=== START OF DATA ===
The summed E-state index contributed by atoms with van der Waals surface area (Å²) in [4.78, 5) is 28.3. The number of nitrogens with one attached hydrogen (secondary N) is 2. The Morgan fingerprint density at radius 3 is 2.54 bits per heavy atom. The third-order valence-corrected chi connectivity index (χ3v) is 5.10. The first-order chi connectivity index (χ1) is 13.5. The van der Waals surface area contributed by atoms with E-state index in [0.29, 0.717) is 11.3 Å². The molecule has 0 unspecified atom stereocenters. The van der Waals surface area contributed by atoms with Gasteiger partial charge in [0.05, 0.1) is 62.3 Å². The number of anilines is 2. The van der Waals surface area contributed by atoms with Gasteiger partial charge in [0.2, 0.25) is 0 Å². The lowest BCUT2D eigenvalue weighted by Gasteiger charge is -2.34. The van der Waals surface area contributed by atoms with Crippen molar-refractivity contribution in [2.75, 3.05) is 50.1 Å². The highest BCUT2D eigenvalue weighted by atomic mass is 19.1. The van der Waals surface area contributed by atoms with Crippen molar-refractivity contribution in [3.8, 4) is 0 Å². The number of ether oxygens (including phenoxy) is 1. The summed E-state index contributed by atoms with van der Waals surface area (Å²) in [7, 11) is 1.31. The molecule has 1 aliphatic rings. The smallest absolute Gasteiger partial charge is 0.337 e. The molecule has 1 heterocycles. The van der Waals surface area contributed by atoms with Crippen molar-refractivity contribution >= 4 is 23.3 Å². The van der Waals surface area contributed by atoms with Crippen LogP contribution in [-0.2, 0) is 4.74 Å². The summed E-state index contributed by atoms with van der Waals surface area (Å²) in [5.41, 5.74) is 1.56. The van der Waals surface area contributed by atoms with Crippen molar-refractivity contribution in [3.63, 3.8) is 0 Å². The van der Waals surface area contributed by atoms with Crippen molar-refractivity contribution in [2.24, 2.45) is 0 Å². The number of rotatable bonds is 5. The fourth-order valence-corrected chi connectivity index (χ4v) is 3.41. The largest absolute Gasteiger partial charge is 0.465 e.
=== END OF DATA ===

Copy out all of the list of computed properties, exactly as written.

The summed E-state index contributed by atoms with van der Waals surface area (Å²) in [4.78, 5) is 28.3. The number of nitrogens with one attached hydrogen (secondary N) is 2. The Morgan fingerprint density at radius 3 is 2.54 bits per heavy atom. The third-order valence-corrected chi connectivity index (χ3v) is 5.10. The first-order chi connectivity index (χ1) is 13.5. The van der Waals surface area contributed by atoms with E-state index in [0.29, 0.717) is 11.3 Å². The molecule has 0 unspecified atom stereocenters. The van der Waals surface area contributed by atoms with Gasteiger partial charge in [0.05, 0.1) is 62.3 Å². The number of anilines is 2. The van der Waals surface area contributed by atoms with Gasteiger partial charge in [0.2, 0.25) is 0 Å². The lowest BCUT2D eigenvalue weighted by Gasteiger charge is -2.34. The van der Waals surface area contributed by atoms with Crippen molar-refractivity contribution in [2.75, 3.05) is 50.1 Å². The highest BCUT2D eigenvalue weighted by atomic mass is 19.1. The van der Waals surface area contributed by atoms with Crippen molar-refractivity contribution in [3.8, 4) is 0 Å². The number of ether oxygens (including phenoxy) is 1. The summed E-state index contributed by atoms with van der Waals surface area (Å²) in [7, 11) is 1.31. The molecule has 1 aliphatic rings. The smallest absolute Gasteiger partial charge is 0.337 e. The molecule has 1 heterocycles. The van der Waals surface area contributed by atoms with Crippen molar-refractivity contribution >= 4 is 23.3 Å². The van der Waals surface area contributed by atoms with Crippen LogP contribution in [-0.2, 0) is 4.74 Å². The summed E-state index contributed by atoms with van der Waals surface area (Å²) in [5.41, 5.74) is 1.56. The van der Waals surface area contributed by atoms with Crippen molar-refractivity contribution in [3.63, 3.8) is 0 Å². The van der Waals surface area contributed by atoms with Crippen molar-refractivity contribution in [2.24, 2.45) is 0 Å². The number of rotatable bonds is 5. The fourth-order valence-corrected chi connectivity index (χ4v) is 3.41. The largest absolute Gasteiger partial charge is 0.465 e.